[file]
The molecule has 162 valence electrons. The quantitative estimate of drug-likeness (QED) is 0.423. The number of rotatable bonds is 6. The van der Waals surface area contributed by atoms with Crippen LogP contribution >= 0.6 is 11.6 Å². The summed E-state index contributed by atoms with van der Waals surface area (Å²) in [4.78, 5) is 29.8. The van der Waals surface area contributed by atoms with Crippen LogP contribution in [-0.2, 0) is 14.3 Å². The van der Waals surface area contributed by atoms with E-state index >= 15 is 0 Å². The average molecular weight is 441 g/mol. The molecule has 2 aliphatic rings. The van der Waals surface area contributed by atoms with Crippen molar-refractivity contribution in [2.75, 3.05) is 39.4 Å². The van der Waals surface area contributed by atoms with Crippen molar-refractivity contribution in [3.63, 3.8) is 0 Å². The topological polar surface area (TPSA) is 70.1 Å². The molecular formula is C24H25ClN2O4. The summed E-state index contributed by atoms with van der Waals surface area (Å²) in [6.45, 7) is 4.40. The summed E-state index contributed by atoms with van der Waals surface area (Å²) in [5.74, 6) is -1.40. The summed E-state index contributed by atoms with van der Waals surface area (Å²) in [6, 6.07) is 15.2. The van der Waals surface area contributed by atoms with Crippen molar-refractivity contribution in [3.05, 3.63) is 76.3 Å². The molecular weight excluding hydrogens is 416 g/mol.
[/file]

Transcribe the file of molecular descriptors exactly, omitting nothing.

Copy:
The molecule has 162 valence electrons. The quantitative estimate of drug-likeness (QED) is 0.423. The number of rotatable bonds is 6. The van der Waals surface area contributed by atoms with Crippen LogP contribution >= 0.6 is 11.6 Å². The summed E-state index contributed by atoms with van der Waals surface area (Å²) in [4.78, 5) is 29.8. The van der Waals surface area contributed by atoms with Crippen LogP contribution in [-0.2, 0) is 14.3 Å². The van der Waals surface area contributed by atoms with E-state index >= 15 is 0 Å². The average molecular weight is 441 g/mol. The molecule has 2 aliphatic rings. The van der Waals surface area contributed by atoms with Crippen molar-refractivity contribution in [2.75, 3.05) is 39.4 Å². The van der Waals surface area contributed by atoms with Crippen molar-refractivity contribution in [3.63, 3.8) is 0 Å². The topological polar surface area (TPSA) is 70.1 Å². The molecular formula is C24H25ClN2O4. The summed E-state index contributed by atoms with van der Waals surface area (Å²) in [6.45, 7) is 4.40. The summed E-state index contributed by atoms with van der Waals surface area (Å²) in [5.74, 6) is -1.40. The summed E-state index contributed by atoms with van der Waals surface area (Å²) in [6, 6.07) is 15.2. The van der Waals surface area contributed by atoms with Crippen molar-refractivity contribution in [3.05, 3.63) is 76.3 Å². The molecular weight excluding hydrogens is 416 g/mol.